Cannes Review of Shield of Straw.
Cannes explodes with a deranged action thriller from the unstoppable Takashi Miike.
SHIELD OF STRAW/WARA NO TATE
Directed by Takashi Miike
Starring Takao Osawa, Nanako Matsushima, Tatsuya Fujiwara
In competition, 125 min
Audience noise is not rare at Cannes. Attendees at press screenings have been booing and cheering at perfectly well-behaved films for half a century. It is, however, unusual to hear the sort of ecstatic whoop that accompanies cacophonous action sequences in films with big guns.
Such a bellow rocked the Lumière theatre about 20 minutes into Takashi Miike’s amusingly mad new road thriller Shield of Straw. This week’s film from the absurdly prolific director – he must have been able to offer Cannes another two options — concerns a maniac recently arrested for the killing of an ailing oligarch’s granddaughter. The old man issues a spectacular bounty on the killer. A billion yen will go the way of anybody who can arrange for the culprit’s annihilation. There are other conditions that seek to impose a façade of legitimacy on the execution, but, suffice to say, the pronouncement soon causes chaos in the nation. In a sort of malign variation on Willy Wonka and the Chocolate Factory, every citizen plots to blow away the unrepentant Kunihide Kiyomaru (Tatsuya Fujiwara). A group of cops is ordered to escort the perp to Tokyo. They don’t much like the notion of protecting such a vile piece of work, but a sense of honour keeps them committed to the task (for the most part).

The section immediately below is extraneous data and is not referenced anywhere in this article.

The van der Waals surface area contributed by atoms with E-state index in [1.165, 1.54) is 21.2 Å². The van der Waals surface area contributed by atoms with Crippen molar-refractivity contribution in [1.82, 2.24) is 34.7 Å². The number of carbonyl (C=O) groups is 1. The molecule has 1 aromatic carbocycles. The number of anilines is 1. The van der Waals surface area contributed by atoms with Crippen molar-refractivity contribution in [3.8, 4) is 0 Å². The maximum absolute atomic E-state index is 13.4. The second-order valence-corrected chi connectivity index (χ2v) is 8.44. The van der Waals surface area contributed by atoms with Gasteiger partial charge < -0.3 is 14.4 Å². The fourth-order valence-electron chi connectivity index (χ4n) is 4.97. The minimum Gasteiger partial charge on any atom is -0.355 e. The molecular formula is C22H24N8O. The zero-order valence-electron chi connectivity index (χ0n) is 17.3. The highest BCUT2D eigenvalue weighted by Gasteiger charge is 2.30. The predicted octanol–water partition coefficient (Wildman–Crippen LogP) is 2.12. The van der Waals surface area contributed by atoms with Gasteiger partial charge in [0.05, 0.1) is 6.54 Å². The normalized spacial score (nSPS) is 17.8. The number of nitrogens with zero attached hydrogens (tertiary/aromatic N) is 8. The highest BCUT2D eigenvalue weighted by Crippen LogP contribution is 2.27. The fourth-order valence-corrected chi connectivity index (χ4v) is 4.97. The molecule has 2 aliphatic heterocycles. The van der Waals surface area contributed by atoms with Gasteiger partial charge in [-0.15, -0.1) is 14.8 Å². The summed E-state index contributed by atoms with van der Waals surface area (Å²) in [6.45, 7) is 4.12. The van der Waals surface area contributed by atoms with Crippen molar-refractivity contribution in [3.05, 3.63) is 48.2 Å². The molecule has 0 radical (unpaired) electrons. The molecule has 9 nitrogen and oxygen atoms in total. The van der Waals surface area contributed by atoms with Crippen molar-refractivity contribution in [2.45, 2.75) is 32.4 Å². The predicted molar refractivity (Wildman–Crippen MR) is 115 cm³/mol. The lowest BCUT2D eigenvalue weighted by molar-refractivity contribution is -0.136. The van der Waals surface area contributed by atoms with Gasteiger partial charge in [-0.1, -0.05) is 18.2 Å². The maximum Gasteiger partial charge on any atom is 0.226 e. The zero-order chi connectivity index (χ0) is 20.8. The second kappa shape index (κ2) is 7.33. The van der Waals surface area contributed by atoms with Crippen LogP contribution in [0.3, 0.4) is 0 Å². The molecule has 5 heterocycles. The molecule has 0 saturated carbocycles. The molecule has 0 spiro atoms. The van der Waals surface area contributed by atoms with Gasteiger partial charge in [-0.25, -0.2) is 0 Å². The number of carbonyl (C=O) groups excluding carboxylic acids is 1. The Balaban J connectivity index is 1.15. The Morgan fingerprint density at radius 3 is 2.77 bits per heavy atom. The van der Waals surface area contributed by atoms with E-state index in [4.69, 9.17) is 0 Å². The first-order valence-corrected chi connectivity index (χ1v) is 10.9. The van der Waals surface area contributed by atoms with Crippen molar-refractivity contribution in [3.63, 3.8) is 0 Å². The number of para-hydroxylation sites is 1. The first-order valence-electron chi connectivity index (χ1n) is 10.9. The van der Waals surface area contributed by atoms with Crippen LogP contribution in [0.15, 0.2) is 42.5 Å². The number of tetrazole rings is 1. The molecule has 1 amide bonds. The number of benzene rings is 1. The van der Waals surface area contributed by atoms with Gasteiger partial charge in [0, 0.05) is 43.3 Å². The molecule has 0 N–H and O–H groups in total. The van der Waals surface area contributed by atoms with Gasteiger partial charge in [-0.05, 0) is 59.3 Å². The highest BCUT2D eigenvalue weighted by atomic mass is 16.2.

There is human drama here. Presented in Miike’s characteristic heightened style (one of several characteristic styles, it should be said), numerous citizens fling themselves at Kiyomaru for various, often justifiable reasons. The film does everything to make the cops’ position untenable and, in doing so, creates an original class of moral quandary. Few action movies have been so dedicated to the cause of liberal democracy and trial by jury. Shield of Straw is the anti-Dirty Harry.
The film is, however, mainly to be recommended for its classy action sequences. All those careering vehicles, huge explosions and man-to-man standoffs probably rule this fine film out of any serious shot at the Palme d’Or. But it was nice of the Cannes gang to invite it to the party.